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Date: March 18th 1900
Editorials

KASLO'S WAR HEROES

Another Letter From Private Moodie in Hospital

Was Eager to Join His Regiment
Ice Water From Hail Storms.

When Private Walter II. Moodie and Private Wilkins come back from South Africa to Kaslo they will two bars on their on their tunics at any rate, one for Paarberg and the other for the relief of Kimberley. They may have more than that. Moodie writes the Lieut. W.J. Twiss dated Orange River, March 18th. from which the following are extracts.

"Good old Wilkins was as cool as a cucumber under fire. He was near a man who could not fire his Bandolier and having emptied his own Wilkins got the other one and fired a double share. The boys all love Hodgins through they call him Hotch-Potch. He got a great move on him when we were at the front and he was our only officer on the way of seeing that we got a fair deal regarding rations and blankets. I hear the regiment is to stay at Bloomfontein for a time so I am making desperate efforts to rejoin as soon as possible. I want another crack at the beggars before I turn back."

Moodie was in the hospital when he wrote the above suffering from an abcess in the knee. He hoped that the Kaslo Rifle Company was in good condition again this spring and adds: "I do hope we will get the fawn uniform they spoke of at first. The day of dark and red and white uniforms is gone. The dark kilts of the Highlanders are responsible I believe for 75 per cent. of their losses."

In another letter, written in hospital, Moodie says:

"Four weeks ago today we lay all day under the fire at the commencement of the battle of Paarberg. The week following our first fight was taken up for the most part by simply keeping a close watch on the enemy imprisoned in his own laager and making sure that no supplies reach-him from the outside. These monotonous duties were relieved by watching the occasional lyddite and shrapnel shells dropped into his camp. The impression given by the former is that their devastating power has been vastly over-rated regarding them is one of supreme contempt. Sunday, the 25th, they were treated to a fairly generous supply of shells which work was kept up all night to enable the infantry digging trenches within a thousand yards of their position to do so in comparative safety. Monday, the 27th, the Royal Canadians were ordered to relieve the Cornwalls in the trenches and carry on the work during the night. Tuesday being the anniversary of Majuba it was thought the Boers might make a hard attempt to escape and in view of this fact elaborate preparations had been formed to celebrate the anniversary in our favor. The work was to begin by the Royal Canadians rushing one of the Boer trenches at 2 a.m. and carried on by a general closing in of the forces surrounding the laager at day light. The brunt of the work was laid on the left half company. The company from the wild and wooly west having suffered most severely on the 18th was detailed to occupy a trench on the opposite side of the river to check any attempt at escape in that direction. Having the misfortune to be laid up with an abscess on the knee your correspondent was unable to be with his company but enjoyed an equal amount of the bullets whizzing over head, from his post at A Company's cook house about 1000 yards from our firing line. At 2 a.m. on the 28th we were aroused by a roar of rifle fire. From the sound it was evident that owing to the darkness the Boers were using Martini Henrys, the smoke not being visible then. The roar, listened to with tingling nerves by the few sick men at the rear, lated about forty minutes and ceased as suddenly as it had begun. What the result had been we could only surmise, but that it had been unfavorable to our arms we dreaded as we were expecting a general engagement. Our relief was great when as soon as day broke and we were able to crawl up the river bank and look towards the laager we saw the Boers moving about freely in the open a truce having apparently been proclaimed for a time. Our relief was turned to most unmeasured satisfaction when a few minutes later our brigade major came down from the direction of the laager and announced. ‘You will be glad to learn that the Boers have surrendered. The Seaforths can return to their camp. The Canadians took a position where they could [?] the whole Boers position and they have surrendered. For volunteers of a few months service in Canada it was rather thrilling to hear a sergeant of the famous Seaforth Highlanders say in a most genuine way: ‘Ay, the Canadians have made a name for themselves in the whole army, we're proud to be with them today.' And a thrilling sight it was to see daring the course of the morning some four thousand prisoners winding their way from the laager to Lord Roberts headquarters, and to know that the famous Cronje was among the lot. This is all I saw of them. They were escorted by the Guards to Modder river where they entrained for the Cape. My attention was now entirely taken up with finding our how our boys had fared and I soon learned that in short sight our casualties were 12 killed and 37 wounded. I witnessed here the burial of Stretcher Bearer Page of C Company, killed doing his duty, attempting to remove his wounded comrades from the field. Alone under a flowering mimosa tree his grave lies, a simple little wooden cross at the head marking the fall of one more of Britains heroes.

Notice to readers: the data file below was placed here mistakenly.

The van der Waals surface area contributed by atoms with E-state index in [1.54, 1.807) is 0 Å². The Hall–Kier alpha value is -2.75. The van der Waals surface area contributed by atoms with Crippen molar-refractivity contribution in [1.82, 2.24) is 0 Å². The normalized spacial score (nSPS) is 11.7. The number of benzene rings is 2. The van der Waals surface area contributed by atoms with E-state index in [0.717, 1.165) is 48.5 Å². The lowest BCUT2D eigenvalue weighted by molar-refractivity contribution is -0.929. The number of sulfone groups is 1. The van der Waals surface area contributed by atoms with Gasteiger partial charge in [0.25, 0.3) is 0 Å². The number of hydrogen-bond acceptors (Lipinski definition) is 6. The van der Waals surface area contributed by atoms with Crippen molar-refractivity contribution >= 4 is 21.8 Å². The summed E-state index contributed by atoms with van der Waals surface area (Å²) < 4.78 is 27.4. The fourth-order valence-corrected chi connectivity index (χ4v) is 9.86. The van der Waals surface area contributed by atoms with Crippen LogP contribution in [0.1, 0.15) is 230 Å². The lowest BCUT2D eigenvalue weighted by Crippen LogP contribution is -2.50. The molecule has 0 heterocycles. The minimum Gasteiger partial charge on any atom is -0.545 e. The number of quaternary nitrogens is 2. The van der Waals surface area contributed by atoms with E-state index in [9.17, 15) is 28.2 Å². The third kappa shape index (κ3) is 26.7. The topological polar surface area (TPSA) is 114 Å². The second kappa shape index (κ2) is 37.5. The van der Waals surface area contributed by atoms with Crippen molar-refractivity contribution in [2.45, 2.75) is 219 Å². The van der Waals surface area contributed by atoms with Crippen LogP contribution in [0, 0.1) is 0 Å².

I hope soon to give you an account of Bloomfontein and possibly of our advance north from there as I hope to be permitted to rejoin to regiment this week. While in the hospital at Modder river some of the patients had the pleasure of a drink of iced water made from hail stones which fell in an afternoon shower, in size from a small marble to a pigeons egg, and lay on the ground for quite a time where they had accumulated in hears. This fortunately is a rare occurence.